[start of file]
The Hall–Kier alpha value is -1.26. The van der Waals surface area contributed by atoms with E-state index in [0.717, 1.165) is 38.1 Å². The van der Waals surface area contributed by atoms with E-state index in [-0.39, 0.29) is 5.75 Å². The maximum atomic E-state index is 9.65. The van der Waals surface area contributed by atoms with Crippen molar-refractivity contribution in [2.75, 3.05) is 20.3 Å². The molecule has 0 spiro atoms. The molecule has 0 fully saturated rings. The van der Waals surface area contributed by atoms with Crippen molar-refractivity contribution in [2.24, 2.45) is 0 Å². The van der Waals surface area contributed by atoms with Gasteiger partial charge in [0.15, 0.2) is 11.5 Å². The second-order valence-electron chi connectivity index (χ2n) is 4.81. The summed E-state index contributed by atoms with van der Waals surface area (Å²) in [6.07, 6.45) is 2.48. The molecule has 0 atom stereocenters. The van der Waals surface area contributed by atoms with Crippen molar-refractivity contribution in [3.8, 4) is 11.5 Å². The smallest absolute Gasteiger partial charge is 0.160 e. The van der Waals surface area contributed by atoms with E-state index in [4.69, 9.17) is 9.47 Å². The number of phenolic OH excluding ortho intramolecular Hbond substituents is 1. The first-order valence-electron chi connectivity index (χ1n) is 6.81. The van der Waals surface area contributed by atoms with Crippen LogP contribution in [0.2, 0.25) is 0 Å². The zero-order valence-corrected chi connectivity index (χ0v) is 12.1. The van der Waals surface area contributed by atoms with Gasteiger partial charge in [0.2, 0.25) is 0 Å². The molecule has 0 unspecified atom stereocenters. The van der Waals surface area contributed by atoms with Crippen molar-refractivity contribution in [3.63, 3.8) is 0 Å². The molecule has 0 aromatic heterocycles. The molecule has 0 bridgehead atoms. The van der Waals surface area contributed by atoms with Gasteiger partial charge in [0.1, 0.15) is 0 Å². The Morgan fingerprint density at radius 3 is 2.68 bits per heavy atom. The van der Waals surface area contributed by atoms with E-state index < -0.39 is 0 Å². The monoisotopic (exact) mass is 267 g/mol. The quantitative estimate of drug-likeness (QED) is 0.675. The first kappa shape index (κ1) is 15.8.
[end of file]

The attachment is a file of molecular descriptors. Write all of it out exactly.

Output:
The Hall–Kier alpha value is -1.26. The van der Waals surface area contributed by atoms with E-state index in [0.717, 1.165) is 38.1 Å². The van der Waals surface area contributed by atoms with E-state index in [-0.39, 0.29) is 5.75 Å². The maximum atomic E-state index is 9.65. The van der Waals surface area contributed by atoms with Crippen molar-refractivity contribution in [2.75, 3.05) is 20.3 Å². The molecule has 0 spiro atoms. The molecule has 0 fully saturated rings. The van der Waals surface area contributed by atoms with Crippen molar-refractivity contribution in [2.24, 2.45) is 0 Å². The van der Waals surface area contributed by atoms with Gasteiger partial charge in [0.15, 0.2) is 11.5 Å². The second-order valence-electron chi connectivity index (χ2n) is 4.81. The summed E-state index contributed by atoms with van der Waals surface area (Å²) in [6.07, 6.45) is 2.48. The molecule has 0 atom stereocenters. The van der Waals surface area contributed by atoms with Crippen molar-refractivity contribution in [3.8, 4) is 11.5 Å². The smallest absolute Gasteiger partial charge is 0.160 e. The van der Waals surface area contributed by atoms with E-state index in [4.69, 9.17) is 9.47 Å². The number of phenolic OH excluding ortho intramolecular Hbond substituents is 1. The first-order valence-electron chi connectivity index (χ1n) is 6.81. The van der Waals surface area contributed by atoms with Crippen LogP contribution in [0.2, 0.25) is 0 Å². The zero-order valence-corrected chi connectivity index (χ0v) is 12.1. The van der Waals surface area contributed by atoms with Gasteiger partial charge in [0.2, 0.25) is 0 Å². The molecule has 0 unspecified atom stereocenters. The van der Waals surface area contributed by atoms with Crippen molar-refractivity contribution in [3.63, 3.8) is 0 Å². The molecule has 0 aromatic heterocycles. The molecule has 0 bridgehead atoms. The van der Waals surface area contributed by atoms with Gasteiger partial charge in [0.1, 0.15) is 0 Å². The Morgan fingerprint density at radius 3 is 2.68 bits per heavy atom. The van der Waals surface area contributed by atoms with E-state index < -0.39 is 0 Å². The monoisotopic (exact) mass is 267 g/mol. The quantitative estimate of drug-likeness (QED) is 0.675. The first kappa shape index (κ1) is 15.8.